# Module 7.1

# The Impedance Triangle

**After studying this section, you should be able to describe:**- •The Impedance Triangle.
- •Graphical representation of Impedance.
- •Impedance calculations in inductive and capacitive circuits.

The effect of a practical (real) inductor in limiting the flow of current is not solely due to the back emf effect that gives rise to the inductive reactance X_{L}, but is also partly due to the internal resistance of the inductor. As these two causes, occurring in the same component, cannot be physically separated, it is often essential to consider the combined effects of both reactance and resistance on the current through the inductor. The name used to describe this combined opposition to current flow is IMPEDANCE, which is measured in OHMS but has the symbol Z.

### Fig 7.1.1 Constructing an Impedance Triangle

from a LR Phasor Diagram.

This combination of reactance plus resistance is not simply the sum of these quantities. To obtain the impedance of a simple series LR circuit for example, it is first necessary to calculate the PHASOR SUM of the resistance and the reactance. The reason for this can be understood by studying Fig. 7.1.1, which shows a phasor diagram for the circuit re−drawn as a right−angle triangle. The three sides of the triangle represent the three voltage phasors in the circuit V_{R} V_{L} and V_{S}. Because the circuit components are in series, the same current is common to them all.

Considering the voltages V_{R} and V_{L} in Fig 7.1.1, Ohms law states that V_{R} = IR (current multiplied by resistance), therefore V_{L} will equal IX_{L} (current multiplied by reactance)

Now, as Z is the impedance of the total circuit, the total voltage across the circuit, V_{S} = IZ

Because these phasors now form a right angle triangle, Pythagoras´ theorem can be used to relate all these voltage phasors:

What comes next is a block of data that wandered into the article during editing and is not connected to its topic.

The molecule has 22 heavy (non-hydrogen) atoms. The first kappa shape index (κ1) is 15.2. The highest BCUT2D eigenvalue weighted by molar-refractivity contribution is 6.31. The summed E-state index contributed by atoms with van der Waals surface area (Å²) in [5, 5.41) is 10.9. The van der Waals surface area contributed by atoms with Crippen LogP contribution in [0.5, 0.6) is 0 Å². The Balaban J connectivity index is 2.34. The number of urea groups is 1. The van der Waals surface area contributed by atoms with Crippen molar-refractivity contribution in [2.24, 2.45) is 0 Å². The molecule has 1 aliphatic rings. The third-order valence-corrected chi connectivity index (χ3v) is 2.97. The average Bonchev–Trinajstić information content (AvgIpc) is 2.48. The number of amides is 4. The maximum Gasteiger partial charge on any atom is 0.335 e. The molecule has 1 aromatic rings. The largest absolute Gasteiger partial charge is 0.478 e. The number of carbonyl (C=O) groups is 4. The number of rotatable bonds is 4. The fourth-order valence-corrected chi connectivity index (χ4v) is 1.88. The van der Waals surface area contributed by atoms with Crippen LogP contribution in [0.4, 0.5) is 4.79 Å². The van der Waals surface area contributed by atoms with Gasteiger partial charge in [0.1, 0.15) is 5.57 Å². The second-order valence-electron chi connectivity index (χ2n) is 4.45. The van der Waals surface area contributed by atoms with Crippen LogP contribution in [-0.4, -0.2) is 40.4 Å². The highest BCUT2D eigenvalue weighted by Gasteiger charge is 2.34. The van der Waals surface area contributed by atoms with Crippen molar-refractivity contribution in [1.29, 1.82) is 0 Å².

V_{S}^{2} = V_{R}^{2} + V_{L}^{2}

therefore (Because V = IR etc.)

(IZ)^{2} = (IR)^{2} + (IX_{L})^{2} or I^{2}Z^{2} = I^{2}R^{2} + I^{2}X_{L}^{2}

Next, dividing throughout by I^{2} eliminates I^{2} to give Z^{2} = R^{2} + X_{L}^{2}

and taking the square root of both sides of this equation gives a formula to calculate Z (the total impedance of the LR circuit).

Note: When using this formula on a calculator it is important to remember to use the brackets, or alternatively, to find the sum of R^{2} + X_{L}^{2} before using the square root key.

### Fig 7.1.2 Impedance Triangle for CR circuits.

Remember that impedances, resistances and reactances are not phasor quantities in themselves. They do affect the voltages and currents, causing these quantities to change their relationships with each other, but as Z, R and X themselves are not varying with time, they are not phasors.

Fig 7.1.2 illustrates the similar relationship that exists in a resistive/capacitive circuit. The voltage phasor diagram for CR circuits can be converted to a right angle triangle and treated in the same way as the LR diagrams in Fig 7.1.1 to give:

## Fig 7.1.3 Impedance Triangle for LCR circuits.

Fig 7.1.3 shows a further variation of the Impedance Triangle that can be used to calculate Impedance when resistance (R), Inductance (L) and Capacitance (C) are all present in the circuit, and the total reactance (X) is the difference between the Inductive Reactance (X_{L}) and Capacitive Reactance (X_{C}). In this case the formula for Z becomes:

Impedance is just one of the properties that are vital to understanding AC circuits. If you have studied this module and modules 5 (Phase and Phasors) and 6 (Reactance) you should begin to see how these properties work together. To understand how impedance depends on other properties of a circuit, such as reactance and resistance, and see how impedance affects such things as current and voltage, try some calculations using the formulae from these modules in the Module 7 Impedance Quiz

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